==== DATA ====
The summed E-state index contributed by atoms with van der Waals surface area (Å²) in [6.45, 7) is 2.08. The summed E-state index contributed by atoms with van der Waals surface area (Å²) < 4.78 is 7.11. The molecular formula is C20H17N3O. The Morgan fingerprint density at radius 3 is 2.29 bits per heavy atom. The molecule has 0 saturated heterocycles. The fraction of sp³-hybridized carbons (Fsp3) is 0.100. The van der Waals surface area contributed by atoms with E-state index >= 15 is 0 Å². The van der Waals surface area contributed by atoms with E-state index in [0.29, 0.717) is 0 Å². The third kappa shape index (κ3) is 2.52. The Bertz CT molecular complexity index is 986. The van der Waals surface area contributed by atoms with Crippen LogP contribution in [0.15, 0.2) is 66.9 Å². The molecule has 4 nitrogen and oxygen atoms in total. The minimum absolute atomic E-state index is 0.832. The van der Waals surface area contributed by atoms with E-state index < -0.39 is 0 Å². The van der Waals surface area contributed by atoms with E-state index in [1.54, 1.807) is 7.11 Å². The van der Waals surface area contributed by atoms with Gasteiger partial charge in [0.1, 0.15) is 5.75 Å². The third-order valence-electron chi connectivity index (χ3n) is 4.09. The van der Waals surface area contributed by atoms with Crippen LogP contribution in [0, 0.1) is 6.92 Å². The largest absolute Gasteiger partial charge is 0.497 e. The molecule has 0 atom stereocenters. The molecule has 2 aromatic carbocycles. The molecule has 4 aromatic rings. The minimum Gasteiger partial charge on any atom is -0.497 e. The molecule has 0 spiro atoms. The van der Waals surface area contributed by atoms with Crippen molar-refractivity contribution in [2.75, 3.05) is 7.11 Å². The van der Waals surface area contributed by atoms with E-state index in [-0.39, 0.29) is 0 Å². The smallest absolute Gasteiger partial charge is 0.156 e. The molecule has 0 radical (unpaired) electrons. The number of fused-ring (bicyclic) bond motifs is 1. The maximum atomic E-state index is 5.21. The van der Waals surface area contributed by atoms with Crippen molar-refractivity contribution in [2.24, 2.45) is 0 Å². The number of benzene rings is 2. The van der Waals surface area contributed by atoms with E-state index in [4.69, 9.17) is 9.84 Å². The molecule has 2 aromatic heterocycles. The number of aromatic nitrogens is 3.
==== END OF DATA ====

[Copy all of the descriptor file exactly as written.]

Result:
The summed E-state index contributed by atoms with van der Waals surface area (Å²) in [6.45, 7) is 2.08. The summed E-state index contributed by atoms with van der Waals surface area (Å²) < 4.78 is 7.11. The molecular formula is C20H17N3O. The Morgan fingerprint density at radius 3 is 2.29 bits per heavy atom. The molecule has 0 saturated heterocycles. The fraction of sp³-hybridized carbons (Fsp3) is 0.100. The van der Waals surface area contributed by atoms with E-state index >= 15 is 0 Å². The van der Waals surface area contributed by atoms with E-state index in [0.29, 0.717) is 0 Å². The third kappa shape index (κ3) is 2.52. The Bertz CT molecular complexity index is 986. The van der Waals surface area contributed by atoms with Crippen LogP contribution in [0.15, 0.2) is 66.9 Å². The molecule has 4 nitrogen and oxygen atoms in total. The minimum absolute atomic E-state index is 0.832. The van der Waals surface area contributed by atoms with E-state index < -0.39 is 0 Å². The van der Waals surface area contributed by atoms with E-state index in [1.54, 1.807) is 7.11 Å². The van der Waals surface area contributed by atoms with Gasteiger partial charge in [0.1, 0.15) is 5.75 Å². The third-order valence-electron chi connectivity index (χ3n) is 4.09. The van der Waals surface area contributed by atoms with Crippen LogP contribution in [0, 0.1) is 6.92 Å². The largest absolute Gasteiger partial charge is 0.497 e. The molecule has 0 atom stereocenters. The molecule has 2 aromatic carbocycles. The molecule has 4 aromatic rings. The minimum Gasteiger partial charge on any atom is -0.497 e. The molecule has 0 spiro atoms. The van der Waals surface area contributed by atoms with Crippen molar-refractivity contribution in [2.75, 3.05) is 7.11 Å². The van der Waals surface area contributed by atoms with E-state index in [-0.39, 0.29) is 0 Å². The smallest absolute Gasteiger partial charge is 0.156 e. The molecule has 0 radical (unpaired) electrons. The number of fused-ring (bicyclic) bond motifs is 1. The maximum atomic E-state index is 5.21. The van der Waals surface area contributed by atoms with Crippen molar-refractivity contribution in [2.24, 2.45) is 0 Å². The number of benzene rings is 2. The van der Waals surface area contributed by atoms with E-state index in [4.69, 9.17) is 9.84 Å². The molecule has 2 aromatic heterocycles. The number of aromatic nitrogens is 3.